Hopefully, an independent fact-finding panel from the State of California will be able to help us resolve our differences. It seems GEA leadership will continue to deny teachers their right to decide their own future by not allowing teachers to vote. This is most unfortunate.

I wish you a wonderful new year. Let’s hope for labor peace and for the reestablishment of Grossmont teacher rights to exercise their democratic prerogative to vote and to determine their own future.

The problem with this letter is that it is misleading. First, the teachers (not the union leadership) have expressed disgust with the current offer (which is actually worse then previous offers). We haven’t voted because there is no reason to vote on an offer that is an insult to our profession. This is just part of the district’s plan to try paint the union as an elitist group that doesn’t actually represent the teachers. What the district doesn’t seem to get is that the union is not a few individuals, but all of the teachers.

Frustrating.

5 thoughts on “A Time Bomb”

  1. Dude, I feel for you. We (El Centro Elem teachers) got stuck with a $700,000.00 run out bill from SCEET. It seems we ended up being the last fish in that pond of an health insurance pool. Last year, each teacher, including those who NEVER were with the district when we had SCEET health insurance, has close to $5,000 deducted from our checks to pay the run out…..CTA and our local UNISERV leadership failed to help us. It really sucks.

    We are now hearing that our health insurance is going up at least another 20% starting next Oct.

    Good Luck to you with your mess there in Grossmont. Oh, house next door to me is up for sale…..about $300 grand for 4 bedroom, two bath, swimming pool, two car garage. Again, let me know IF you really think you might look at some other teaching possibilities.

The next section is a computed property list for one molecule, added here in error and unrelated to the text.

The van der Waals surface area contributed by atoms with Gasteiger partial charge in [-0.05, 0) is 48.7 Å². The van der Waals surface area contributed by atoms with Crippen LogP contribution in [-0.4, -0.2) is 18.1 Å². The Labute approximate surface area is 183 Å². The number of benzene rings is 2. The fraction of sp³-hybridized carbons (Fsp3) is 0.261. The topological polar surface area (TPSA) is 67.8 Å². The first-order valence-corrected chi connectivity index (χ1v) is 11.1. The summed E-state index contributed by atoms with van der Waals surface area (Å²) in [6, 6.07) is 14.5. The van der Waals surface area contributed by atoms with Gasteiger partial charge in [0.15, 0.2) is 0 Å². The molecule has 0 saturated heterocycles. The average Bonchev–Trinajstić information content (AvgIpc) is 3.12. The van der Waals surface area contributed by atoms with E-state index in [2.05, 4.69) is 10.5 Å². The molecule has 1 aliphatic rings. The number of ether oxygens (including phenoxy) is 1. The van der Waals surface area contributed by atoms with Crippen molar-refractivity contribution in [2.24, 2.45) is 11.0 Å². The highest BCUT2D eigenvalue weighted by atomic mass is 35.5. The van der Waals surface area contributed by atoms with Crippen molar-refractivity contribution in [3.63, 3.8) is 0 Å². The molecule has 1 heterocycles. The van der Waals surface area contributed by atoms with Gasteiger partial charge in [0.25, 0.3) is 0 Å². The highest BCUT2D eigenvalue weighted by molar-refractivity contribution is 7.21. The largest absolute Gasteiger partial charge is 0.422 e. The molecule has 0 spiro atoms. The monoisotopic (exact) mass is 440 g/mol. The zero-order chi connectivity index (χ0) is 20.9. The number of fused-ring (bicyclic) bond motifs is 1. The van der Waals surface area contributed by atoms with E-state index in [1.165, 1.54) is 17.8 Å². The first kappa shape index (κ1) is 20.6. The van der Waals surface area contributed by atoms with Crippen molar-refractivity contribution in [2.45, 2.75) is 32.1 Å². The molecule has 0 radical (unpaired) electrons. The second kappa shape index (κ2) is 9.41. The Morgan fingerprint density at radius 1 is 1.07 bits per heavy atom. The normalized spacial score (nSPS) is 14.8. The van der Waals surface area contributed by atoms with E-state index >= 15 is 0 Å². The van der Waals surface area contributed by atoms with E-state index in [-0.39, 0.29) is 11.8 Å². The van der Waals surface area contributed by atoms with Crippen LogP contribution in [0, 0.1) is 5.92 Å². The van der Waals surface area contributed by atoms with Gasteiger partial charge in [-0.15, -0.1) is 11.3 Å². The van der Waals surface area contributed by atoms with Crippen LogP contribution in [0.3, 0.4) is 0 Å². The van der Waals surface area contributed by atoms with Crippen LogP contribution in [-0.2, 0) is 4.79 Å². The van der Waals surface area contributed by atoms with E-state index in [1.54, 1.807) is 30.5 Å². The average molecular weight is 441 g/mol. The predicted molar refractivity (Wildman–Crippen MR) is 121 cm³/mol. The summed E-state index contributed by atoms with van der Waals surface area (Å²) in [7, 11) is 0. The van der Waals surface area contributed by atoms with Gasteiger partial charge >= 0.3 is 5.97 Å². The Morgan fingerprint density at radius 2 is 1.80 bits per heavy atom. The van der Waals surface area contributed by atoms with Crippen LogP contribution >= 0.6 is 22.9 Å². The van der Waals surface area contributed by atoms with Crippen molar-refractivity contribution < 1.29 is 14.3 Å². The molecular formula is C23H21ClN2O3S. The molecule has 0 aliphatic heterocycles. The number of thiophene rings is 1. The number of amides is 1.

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  2. Based on opinions here, it appears people think healthcare is free. It isn’t. And the cost won’t decline — ever!

    Why should taxpayers get the bill for the healthcare expenses of teachers employed by the state?

    That makes no more sense than expecting the taxpayers to buy your food as well.

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  3. In response to the above comment, the problem is that my district received a 3.5% cost of living increase last year, 5.5% this year, and probably another 5% next year. This is new money. Teachers are 40% of the budget, we argue we should get most, if not all of that cost of living adjustment. That includes health care. We are not asking the district to cut programs or create bigger classes, we are asking to be treated with respect and given our fair share.

    Plus, we have a public education system that allows every child to attend school. The state pays the teachers and their health care – which is essentially part of their salary. If the district did not have more money from the state to pay for health care, we would pay out of pocket.

    It is certainly not like teachers are overpaid considering their education level. It there is more money to be passed on to the people walking into classrooms everyday, it should be given without a fight.

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  4. I just started reading your blog – I’m a History teacher from Newburyport, MA.

    Love the new look on your blog. 🙂

    I feel your pain regarding the pay situation. We just settled our contract (we’ve been working without a contract since September). We only got a 2% raise. Plus, our health costs went up so there went that “raise”.

    To anonymous – Get your head out of your butt and realize that teachers are UNDERPAID to begin with!!!!!!